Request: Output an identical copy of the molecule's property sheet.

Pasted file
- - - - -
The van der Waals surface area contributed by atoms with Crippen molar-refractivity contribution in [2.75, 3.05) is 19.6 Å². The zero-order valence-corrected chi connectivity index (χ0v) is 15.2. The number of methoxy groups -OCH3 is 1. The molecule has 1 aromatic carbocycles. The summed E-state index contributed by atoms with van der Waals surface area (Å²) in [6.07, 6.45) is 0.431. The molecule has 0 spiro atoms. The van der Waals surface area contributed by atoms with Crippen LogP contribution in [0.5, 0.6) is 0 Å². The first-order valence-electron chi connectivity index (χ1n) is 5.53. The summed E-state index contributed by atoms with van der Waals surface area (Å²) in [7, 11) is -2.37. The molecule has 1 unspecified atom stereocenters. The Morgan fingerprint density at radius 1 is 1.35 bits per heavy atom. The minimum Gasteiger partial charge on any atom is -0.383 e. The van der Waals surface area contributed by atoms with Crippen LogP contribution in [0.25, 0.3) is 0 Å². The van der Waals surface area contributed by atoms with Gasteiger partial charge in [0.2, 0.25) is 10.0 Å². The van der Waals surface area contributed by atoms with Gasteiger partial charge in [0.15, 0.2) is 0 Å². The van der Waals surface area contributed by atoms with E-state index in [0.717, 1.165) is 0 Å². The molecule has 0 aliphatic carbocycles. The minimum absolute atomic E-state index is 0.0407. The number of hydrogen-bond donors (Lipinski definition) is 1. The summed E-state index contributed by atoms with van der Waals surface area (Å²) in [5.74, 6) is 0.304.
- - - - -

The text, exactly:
The van der Waals surface area contributed by atoms with Crippen molar-refractivity contribution in [2.75, 3.05) is 19.6 Å². The zero-order valence-corrected chi connectivity index (χ0v) is 15.2. The number of methoxy groups -OCH3 is 1. The molecule has 1 aromatic carbocycles. The summed E-state index contributed by atoms with van der Waals surface area (Å²) in [6.07, 6.45) is 0.431. The molecule has 0 spiro atoms. The van der Waals surface area contributed by atoms with Crippen LogP contribution in [0.5, 0.6) is 0 Å². The first-order valence-electron chi connectivity index (χ1n) is 5.53. The summed E-state index contributed by atoms with van der Waals surface area (Å²) in [7, 11) is -2.37. The molecule has 1 unspecified atom stereocenters. The Morgan fingerprint density at radius 1 is 1.35 bits per heavy atom. The minimum Gasteiger partial charge on any atom is -0.383 e. The van der Waals surface area contributed by atoms with Crippen LogP contribution in [0.25, 0.3) is 0 Å². The van der Waals surface area contributed by atoms with Gasteiger partial charge in [0.2, 0.25) is 10.0 Å². The van der Waals surface area contributed by atoms with Gasteiger partial charge in [0.15, 0.2) is 0 Å². The van der Waals surface area contributed by atoms with E-state index in [0.717, 1.165) is 0 Å². The molecule has 0 aliphatic carbocycles. The minimum absolute atomic E-state index is 0.0407. The number of hydrogen-bond donors (Lipinski definition) is 1. The summed E-state index contributed by atoms with van der Waals surface area (Å²) in [5.74, 6) is 0.304.